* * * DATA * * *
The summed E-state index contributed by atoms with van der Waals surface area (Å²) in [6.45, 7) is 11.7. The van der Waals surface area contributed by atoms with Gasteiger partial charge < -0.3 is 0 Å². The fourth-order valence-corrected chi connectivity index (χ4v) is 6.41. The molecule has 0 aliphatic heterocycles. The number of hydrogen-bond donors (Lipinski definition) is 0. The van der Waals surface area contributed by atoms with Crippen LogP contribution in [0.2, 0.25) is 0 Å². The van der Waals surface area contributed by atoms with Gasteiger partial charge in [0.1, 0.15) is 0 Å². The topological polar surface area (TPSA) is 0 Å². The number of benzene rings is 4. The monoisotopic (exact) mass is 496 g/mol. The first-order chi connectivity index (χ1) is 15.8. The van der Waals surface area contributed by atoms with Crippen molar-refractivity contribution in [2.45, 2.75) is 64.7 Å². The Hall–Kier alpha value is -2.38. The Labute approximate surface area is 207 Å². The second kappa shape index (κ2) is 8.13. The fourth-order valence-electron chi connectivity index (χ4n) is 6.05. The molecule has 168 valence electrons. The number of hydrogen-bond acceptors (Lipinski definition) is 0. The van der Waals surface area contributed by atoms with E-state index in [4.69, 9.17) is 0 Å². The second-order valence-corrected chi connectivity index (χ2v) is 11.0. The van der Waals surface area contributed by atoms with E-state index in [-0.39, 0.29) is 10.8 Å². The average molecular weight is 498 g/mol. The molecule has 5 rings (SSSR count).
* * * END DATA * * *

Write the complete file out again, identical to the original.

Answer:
The summed E-state index contributed by atoms with van der Waals surface area (Å²) in [6.45, 7) is 11.7. The van der Waals surface area contributed by atoms with Gasteiger partial charge < -0.3 is 0 Å². The fourth-order valence-corrected chi connectivity index (χ4v) is 6.41. The molecule has 0 aliphatic heterocycles. The number of hydrogen-bond donors (Lipinski definition) is 0. The van der Waals surface area contributed by atoms with Crippen LogP contribution in [0.2, 0.25) is 0 Å². The van der Waals surface area contributed by atoms with Gasteiger partial charge in [0.1, 0.15) is 0 Å². The topological polar surface area (TPSA) is 0 Å². The number of benzene rings is 4. The monoisotopic (exact) mass is 496 g/mol. The first-order chi connectivity index (χ1) is 15.8. The van der Waals surface area contributed by atoms with Crippen molar-refractivity contribution in [2.45, 2.75) is 64.7 Å². The Hall–Kier alpha value is -2.38. The Labute approximate surface area is 207 Å². The second kappa shape index (κ2) is 8.13. The fourth-order valence-electron chi connectivity index (χ4n) is 6.05. The molecule has 168 valence electrons. The number of hydrogen-bond acceptors (Lipinski definition) is 0. The van der Waals surface area contributed by atoms with E-state index in [4.69, 9.17) is 0 Å². The second-order valence-corrected chi connectivity index (χ2v) is 11.0. The van der Waals surface area contributed by atoms with E-state index in [-0.39, 0.29) is 10.8 Å². The average molecular weight is 498 g/mol. The molecule has 5 rings (SSSR count).